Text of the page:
Classic Rock Corner

Ted Nugent Promises "Clear And Present Danger" At HOB Thursday

"I crave dead predators"

Ed. Note: Just in case we need to point this out, Uncle Ted's opinions and his methods of expressing them are entirely his own.

The Houston area has been graced by the wildly opinionated Waco resident Ted Nugent and his grindingly satisfying rock and roll revue twice in the past year alone, in Pasadena last summer and in April at Nutty Jerry's in Winnie, where Rocks Off and the Nuge spent a few minutes together discussing Twitter and guns.

Thursday at House of Blues, though, is the Nuge's first Inner Loop gig in quite some time, and this current run features a reunion with Nugent's late-'70s vocalist/rhythm guitarist Derek St. Holmes. No doubt this stop will bring out the self-professed patriots from all corners of the Bayou City to hear hits like "Stormtroopin'" and "Wango Tango," plus the smattering of soul and rock covers the Nuge has been trotting out live.

Uncle Ted's live shows and his conservative ideals are a package deal and have been for some time, so if you are at all squeamish about anti-Obama rhetoric, you should probably stay home. If you just want to rock out, then you will be justly rewarded - he plays all the hits you want to hear, and then some.

The rocker is, of course, better-known in some circles for his politics and social stances, with his appearances on TV and radio the perfect lightning rod for controversy. But as we found covering Nugent for Rocks Off lo these past few years, he's just Uncle Ted, and you either ignore his points of view or buckle up and take the ride.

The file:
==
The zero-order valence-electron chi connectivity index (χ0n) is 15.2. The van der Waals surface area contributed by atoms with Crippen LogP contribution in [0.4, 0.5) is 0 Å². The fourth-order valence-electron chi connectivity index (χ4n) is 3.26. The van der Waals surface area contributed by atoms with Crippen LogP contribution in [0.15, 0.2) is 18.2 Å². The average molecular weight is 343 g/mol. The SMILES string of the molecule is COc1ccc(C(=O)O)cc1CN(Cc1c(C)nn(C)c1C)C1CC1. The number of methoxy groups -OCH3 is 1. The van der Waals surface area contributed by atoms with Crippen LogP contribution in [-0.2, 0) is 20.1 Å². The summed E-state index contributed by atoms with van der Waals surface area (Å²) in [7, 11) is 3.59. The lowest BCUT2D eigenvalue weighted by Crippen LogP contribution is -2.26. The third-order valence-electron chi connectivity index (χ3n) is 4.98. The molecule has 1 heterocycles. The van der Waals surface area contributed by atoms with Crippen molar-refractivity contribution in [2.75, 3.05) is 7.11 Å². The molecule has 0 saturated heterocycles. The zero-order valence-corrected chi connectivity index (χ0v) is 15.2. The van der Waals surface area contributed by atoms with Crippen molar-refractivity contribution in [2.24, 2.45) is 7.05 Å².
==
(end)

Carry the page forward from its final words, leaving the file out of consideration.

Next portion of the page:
History is made up of loudmouths such as Hunter S. Thompson (especially), whose public personas thankfully go all the way to 11, and it's those characters who propel the story of the modern American forward. Nugent also functions as a sort of extreme to judge your own ideals. For every Ed Schultz, there has to be a Bill O'Reilly, just as you need a Glenn Beck to compliment a Rachel Maddow.

Rocks Off: What are your favorite new bands? Is there any one new artist that you feel has touched the abandon in your own work?

Ted Nugent: I love Kid Rock and everything that Dave Grohl does, but I haven't heard anybody that goes for the jugular like me and my boys do. Thank God for us, huh?

RO: How much fun is it to have Derek St. Holmes back in the fold and working with you after all these years?

TN: Fun is the key operative here. My music is so intense and driving, that is creates a tsunami of positive energy that is just plain fun. Ultra fun to be exact. Derek and I come from the same Motown Funk Brother school of soul music, so the fun factor is downright dangerous.

RO: All of your albums from the Amboy Dukes days to now have that distinctive Ted feel. What goes into making a Nugent record?

TN: I am an animal. I live life to the extreme every day in everything I do. I was and remain inspired by the ultimate uppity, defiant black R&B masters, and the spirit of Chuck Berry, Bo Diddley, James Brown, Little Richard. So many other maniac, black animals continue to drive me and my band and my music wild. It's the only way to rock as far as we're concerned.

RO: You've been in Houston area twice this past year. The Pasadena gig last summer was for veterans' housing, and the Nutty Jerry's gig in April was a pure rock workout. What do you have in store for the House of Blues crowd?

TN: Clear and present danger. This is the most intense, fiery rock-out tour of my life, so nobody gets out alive. We dance on skulls nightly. We are the tightest, most passionate American R&B&R&R band on Earth. Texans love that, and I'm a Texan. God help us all.

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Craig Hlavaty
Contact: Craig Hlavaty